April 13, 2008


Two items of news today have affected me directly, and I feel rather ashamed of the self-indulgent melancholy which has preoccupied me over the last couple of weeks. There's nothing like a reminder that you are lucky to be alive to put things in perspective.

The first item concerns a deadly explosion yesterday at a mosque in Shiraz, Iran. Not unusual, sadly, in the Middle East, but this time I read the reports (eg BBC, CNN and Al Jazeera) with particular attention, because I was at that same mosque only last November, during a thankfully trouble-free tour of Iran. Throughout our 3 week visit we were certainly aware of the possibility of violence, but in fact we were much more scared of being killed on the roads. Shiraz is a beautiful city, and this mosque, as with so many we visited, filled me with wonder and admiration for the skill and artistry of its creators. I'm sure they never dreamed it would be a place of carnage.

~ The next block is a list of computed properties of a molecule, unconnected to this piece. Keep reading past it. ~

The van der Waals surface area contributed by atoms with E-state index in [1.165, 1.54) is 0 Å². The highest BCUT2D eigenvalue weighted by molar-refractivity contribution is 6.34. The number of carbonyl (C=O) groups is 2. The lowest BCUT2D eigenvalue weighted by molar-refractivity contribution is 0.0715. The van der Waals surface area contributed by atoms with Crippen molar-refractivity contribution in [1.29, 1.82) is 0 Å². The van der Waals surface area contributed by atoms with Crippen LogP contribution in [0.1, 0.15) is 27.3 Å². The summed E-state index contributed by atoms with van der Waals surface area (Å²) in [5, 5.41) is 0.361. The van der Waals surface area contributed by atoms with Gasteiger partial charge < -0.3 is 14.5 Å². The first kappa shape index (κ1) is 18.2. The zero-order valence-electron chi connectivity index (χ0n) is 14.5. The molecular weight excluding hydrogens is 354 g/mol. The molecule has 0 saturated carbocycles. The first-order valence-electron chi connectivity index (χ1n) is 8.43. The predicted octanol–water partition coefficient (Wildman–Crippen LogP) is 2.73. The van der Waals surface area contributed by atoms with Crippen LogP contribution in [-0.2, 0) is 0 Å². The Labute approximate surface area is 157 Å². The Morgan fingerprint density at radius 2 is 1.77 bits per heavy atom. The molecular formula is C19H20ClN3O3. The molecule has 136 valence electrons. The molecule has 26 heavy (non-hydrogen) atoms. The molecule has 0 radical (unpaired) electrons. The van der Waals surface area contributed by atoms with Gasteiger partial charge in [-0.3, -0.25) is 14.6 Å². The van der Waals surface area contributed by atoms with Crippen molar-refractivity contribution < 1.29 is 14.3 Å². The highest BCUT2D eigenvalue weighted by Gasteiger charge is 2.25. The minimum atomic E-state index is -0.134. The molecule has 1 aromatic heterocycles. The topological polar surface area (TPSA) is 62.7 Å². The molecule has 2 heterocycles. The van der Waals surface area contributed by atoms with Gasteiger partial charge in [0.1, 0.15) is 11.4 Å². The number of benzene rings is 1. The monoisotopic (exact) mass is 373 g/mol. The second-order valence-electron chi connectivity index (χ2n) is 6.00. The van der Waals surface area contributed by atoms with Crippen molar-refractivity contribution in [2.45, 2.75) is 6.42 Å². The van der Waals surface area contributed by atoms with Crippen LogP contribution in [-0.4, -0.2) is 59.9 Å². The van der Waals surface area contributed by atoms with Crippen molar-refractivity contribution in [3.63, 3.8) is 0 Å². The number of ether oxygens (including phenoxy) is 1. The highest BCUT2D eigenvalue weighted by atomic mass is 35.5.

The next piece of news to reach me this morning was even more personal: an early phone call from a friend in Queensland with those stomach-clenching words "I'm afraid I've got some bad news". Another close friend of mine was involved in a serious farm accident yesterday, was airlifted to hospital in Brisbane, and underwent extensive brain surgery last night as a result of his injuries. I'm "holding thumbs" and praying for you Philip, and for Tont.

I have been friends with them for many years, since meeting them on one of several trips to Zimbabwe, back when it was still a (relatively) normal country to visit. Now, of course, it seems perpetually in turmoil, although thankfully the recent elections have shone the world spotlight on the shocking state of affairs there.
My friends lived on their family farm at the time I was visiting, but several years ago, like most of the white farmers, they lost their land, their house, their crops, equipment and carefully bred herd of beef cattle to the government, and were obliged to leave the country almost penniless. They settled in Queensland and have worked 6-7 days a week ever since as manual labourers, trying to rebuild their lives.
Philip has cheated death before, having been shot and seriously wounded by armed burglars on the farm in Zimbabwe, so he has the physical health and mental strength to recover again, I am sure.

No comments:


Related Posts with Thumbnails